Lee & Aronson (1974) Participants stood in a room in which the walls moved toward or away from them but floor did not move Situation created a conflict between which two sensory systems? Vision & proprioception Results When the walls moved, people adjusted their posture to not fall, even though they weren’t moving off balance WHY?

14 Neurophysiology of Vision
Basic Anatomy of the Eye See Figure 6.6 for the following anatomical components Cornea Iris Lens Sclera Aqueous humor Vitreous humor

15 Neurophysiology of Vision, cont’d
Neural Components of the Eye and Vision Retina [see Fig. 6.6] Fovea centralis Optic disk Rods Cones Optic nerve (cranial nerve II) [Fig. 6.7] From the retina to the brain’s visual cortex

16 Techniques for Invesigating the Role of Vision in Motor Control
Eye movment recording Tracks foveal vision’s “point of gaze” i.e. “what” the person is looking at Temporal occlusion techniques Stop video or film at various times Spectacles with liquid crystal lenses Event occlusion technique Mask view on video or film of specific events or characteristics

17 Role of Vision in Motor Control
Evidence comes from research investigating specific issues and vision characteristics: 1. Monocular vs. Binocular Vision Binocular vision important for depth-perception when 3-dimensional features involved in performance situation, e.g. Reaching – grasping objects Walking on a cluttered pathway Intercepting a moving object

18 Role of Vision in Motor Control, cont’d.
2. Central and Peripheral Vision Central vision Sometimes called foveal vision Middle 2-5 deg. of visual field Provides specific information to allow us to achieve action goals, e.g. For reaching and grasping an object – specific characteristic info, e.g. size, shape, required to prepare, move, and grasp object For walking on a pathway – specific pathway info needed to stay on the pathway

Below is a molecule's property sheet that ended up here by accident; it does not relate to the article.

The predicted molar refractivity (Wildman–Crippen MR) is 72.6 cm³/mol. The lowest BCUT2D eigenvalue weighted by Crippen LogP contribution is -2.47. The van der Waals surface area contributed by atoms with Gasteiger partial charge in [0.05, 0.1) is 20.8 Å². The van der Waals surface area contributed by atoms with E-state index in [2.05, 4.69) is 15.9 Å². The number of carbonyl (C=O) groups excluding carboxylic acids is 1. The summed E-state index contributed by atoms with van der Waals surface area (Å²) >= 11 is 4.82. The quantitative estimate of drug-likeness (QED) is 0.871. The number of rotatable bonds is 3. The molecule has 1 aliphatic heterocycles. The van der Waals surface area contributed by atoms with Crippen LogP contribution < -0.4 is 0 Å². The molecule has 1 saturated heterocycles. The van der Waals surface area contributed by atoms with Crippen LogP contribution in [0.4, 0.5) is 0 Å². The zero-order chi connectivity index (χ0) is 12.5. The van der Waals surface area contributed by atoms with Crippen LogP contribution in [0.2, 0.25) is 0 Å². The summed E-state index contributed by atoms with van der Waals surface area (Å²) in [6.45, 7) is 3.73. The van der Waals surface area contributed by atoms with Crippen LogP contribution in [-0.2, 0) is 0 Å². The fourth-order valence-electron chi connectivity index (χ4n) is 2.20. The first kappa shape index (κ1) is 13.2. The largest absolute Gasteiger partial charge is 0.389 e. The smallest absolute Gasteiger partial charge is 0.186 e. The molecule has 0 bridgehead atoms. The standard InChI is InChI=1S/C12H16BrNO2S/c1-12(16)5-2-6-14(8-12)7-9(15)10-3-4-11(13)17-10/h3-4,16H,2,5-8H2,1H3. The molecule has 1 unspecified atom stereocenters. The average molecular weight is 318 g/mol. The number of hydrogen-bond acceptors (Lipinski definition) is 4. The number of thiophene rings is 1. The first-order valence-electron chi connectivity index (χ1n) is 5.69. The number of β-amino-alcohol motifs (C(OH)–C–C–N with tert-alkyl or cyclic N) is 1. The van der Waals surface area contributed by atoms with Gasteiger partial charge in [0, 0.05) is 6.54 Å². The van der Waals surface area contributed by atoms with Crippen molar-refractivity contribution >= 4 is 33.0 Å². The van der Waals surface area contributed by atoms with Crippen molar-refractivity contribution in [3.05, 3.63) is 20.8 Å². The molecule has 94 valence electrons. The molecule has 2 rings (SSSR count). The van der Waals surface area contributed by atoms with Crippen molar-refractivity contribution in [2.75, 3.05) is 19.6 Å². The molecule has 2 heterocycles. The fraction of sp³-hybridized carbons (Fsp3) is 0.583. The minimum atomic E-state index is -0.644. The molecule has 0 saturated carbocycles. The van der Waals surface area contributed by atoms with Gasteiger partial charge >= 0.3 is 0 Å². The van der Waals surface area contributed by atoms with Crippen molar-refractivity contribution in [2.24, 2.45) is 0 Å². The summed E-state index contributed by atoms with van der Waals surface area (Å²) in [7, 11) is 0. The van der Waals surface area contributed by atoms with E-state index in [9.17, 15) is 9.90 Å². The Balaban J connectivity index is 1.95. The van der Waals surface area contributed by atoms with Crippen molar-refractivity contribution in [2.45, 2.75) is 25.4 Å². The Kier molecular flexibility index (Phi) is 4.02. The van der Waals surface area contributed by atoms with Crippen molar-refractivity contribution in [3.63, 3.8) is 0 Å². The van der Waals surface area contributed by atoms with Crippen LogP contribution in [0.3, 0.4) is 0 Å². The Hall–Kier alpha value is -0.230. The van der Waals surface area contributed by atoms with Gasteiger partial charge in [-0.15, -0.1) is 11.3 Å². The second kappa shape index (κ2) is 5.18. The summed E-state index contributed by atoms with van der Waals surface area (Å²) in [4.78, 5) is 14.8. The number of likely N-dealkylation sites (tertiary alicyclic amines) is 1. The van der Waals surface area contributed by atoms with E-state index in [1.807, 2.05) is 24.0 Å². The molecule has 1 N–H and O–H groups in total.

19 Role of Vision in Motor Control, cont’d.
2. Central and Peripheral Vision, cont’d. Peripheral vision Detects info beyond the central vision limits Upper limit typically ~ 200 deg. Provides info about the environmental context and the moving limb(s) When we move through an environment, peripheral vision detects info by assessing optical flow patterns Optical flow = rays of light that strike the retina

20 Role of Vision in Motor Control, cont’d.
2. Central and Peripheral Vision, cont’d Two visual systems Vision for perception (central vision) Anatomically referred to as the ventral stream – from visual cortex to temporal lobe For fine analysis of a scene, e.g. form, features Typically available to consciousness Vision for action (peripheral vision) Anatomically referred to as the dorsal stream – from visual cortex to posterior parietal lobe For detecting spatial characteristics of a scene and guiding movement Typically not available to consciousness

21 Role of Vision in Motor Control, cont’d.
3. Perception – Action Coupling As discussed in ch. 5, refers to the “coupling” (i.e. linking together) of a perceptual event and an action Example of research evidence: See experiments by Helsen et al. (1998 & 2000) described in textbook (pp.127 – 128) Results show that spatial and temporal characteristics of limb movements occurred together with specific spatial and temporal characteristics of eye movements

22 Role of Vision in Motor Control, cont’d.
4. Amount of Time Needed for Movement Corrections? Concerns vision’s feedback role during movement Researchers have tried to answer this question since original work by Woodworth in 1899 Typical procedure: Compare accuracy of rapid manual aiming movements of various MTs with target visible and then not visible just after movement begins Expect accurate movement with lights off when no visual feedback needed during movement Currently, best estimate is a range of 100 – 160 msec. (The typical range for simple RT to a visual signal)

23 Role of Vision in Motor Control, cont’d.
5. Time-to-Contact: The Optical Variable tau Concerns situations in which Object moving to person must be intercept Person moving toward object needs to contact or avoid contact with object Vision provides info about time-to-contact object which motor control system uses to initiate movement Automatic, non-conscious specification based on changing size of object on retina At critical size, requisite movement initiated David Lee (1974) showed the time-to-contact info specified by an optical variable (tau), which could be mathematically quantified Motor control benefit – Automatic movement initiation

Download ppt "Touch, Proprioception and Vision"

Similar presentations

Ads by Google